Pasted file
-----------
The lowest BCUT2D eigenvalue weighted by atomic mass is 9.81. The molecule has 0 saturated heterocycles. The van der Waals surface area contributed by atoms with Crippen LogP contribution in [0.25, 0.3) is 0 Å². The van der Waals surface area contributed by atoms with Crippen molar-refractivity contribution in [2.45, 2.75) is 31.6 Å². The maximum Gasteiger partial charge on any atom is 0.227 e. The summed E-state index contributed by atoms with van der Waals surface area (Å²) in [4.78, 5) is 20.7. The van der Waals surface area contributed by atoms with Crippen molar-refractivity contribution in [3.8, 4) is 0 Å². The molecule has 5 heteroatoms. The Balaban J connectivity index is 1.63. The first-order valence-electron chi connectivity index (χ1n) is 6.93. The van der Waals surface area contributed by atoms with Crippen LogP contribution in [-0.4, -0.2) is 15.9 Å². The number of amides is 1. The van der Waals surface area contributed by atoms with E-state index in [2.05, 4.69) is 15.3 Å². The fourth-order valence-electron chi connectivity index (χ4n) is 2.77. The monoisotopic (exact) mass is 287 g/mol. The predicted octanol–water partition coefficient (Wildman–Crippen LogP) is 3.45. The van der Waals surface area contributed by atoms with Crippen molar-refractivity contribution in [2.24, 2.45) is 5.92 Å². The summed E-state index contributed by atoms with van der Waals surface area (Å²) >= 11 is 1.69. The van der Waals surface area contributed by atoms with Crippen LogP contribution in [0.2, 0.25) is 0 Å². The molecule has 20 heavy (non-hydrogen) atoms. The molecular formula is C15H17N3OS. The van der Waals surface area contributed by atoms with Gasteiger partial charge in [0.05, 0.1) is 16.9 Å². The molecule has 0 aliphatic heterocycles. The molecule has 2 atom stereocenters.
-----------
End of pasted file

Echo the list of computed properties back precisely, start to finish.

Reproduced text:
The lowest BCUT2D eigenvalue weighted by atomic mass is 9.81. The molecule has 0 saturated heterocycles. The van der Waals surface area contributed by atoms with Crippen LogP contribution in [0.25, 0.3) is 0 Å². The van der Waals surface area contributed by atoms with Crippen molar-refractivity contribution in [2.45, 2.75) is 31.6 Å². The maximum Gasteiger partial charge on any atom is 0.227 e. The summed E-state index contributed by atoms with van der Waals surface area (Å²) in [4.78, 5) is 20.7. The van der Waals surface area contributed by atoms with Crippen molar-refractivity contribution in [3.8, 4) is 0 Å². The molecule has 5 heteroatoms. The Balaban J connectivity index is 1.63. The first-order valence-electron chi connectivity index (χ1n) is 6.93. The van der Waals surface area contributed by atoms with Crippen LogP contribution in [-0.4, -0.2) is 15.9 Å². The number of amides is 1. The van der Waals surface area contributed by atoms with E-state index in [2.05, 4.69) is 15.3 Å². The fourth-order valence-electron chi connectivity index (χ4n) is 2.77. The monoisotopic (exact) mass is 287 g/mol. The predicted octanol–water partition coefficient (Wildman–Crippen LogP) is 3.45. The van der Waals surface area contributed by atoms with Crippen molar-refractivity contribution in [2.24, 2.45) is 5.92 Å². The summed E-state index contributed by atoms with van der Waals surface area (Å²) >= 11 is 1.69. The van der Waals surface area contributed by atoms with Crippen LogP contribution in [0.2, 0.25) is 0 Å². The molecule has 20 heavy (non-hydrogen) atoms. The molecular formula is C15H17N3OS. The van der Waals surface area contributed by atoms with Gasteiger partial charge in [0.05, 0.1) is 16.9 Å². The molecule has 0 aliphatic heterocycles. The molecule has 2 atom stereocenters.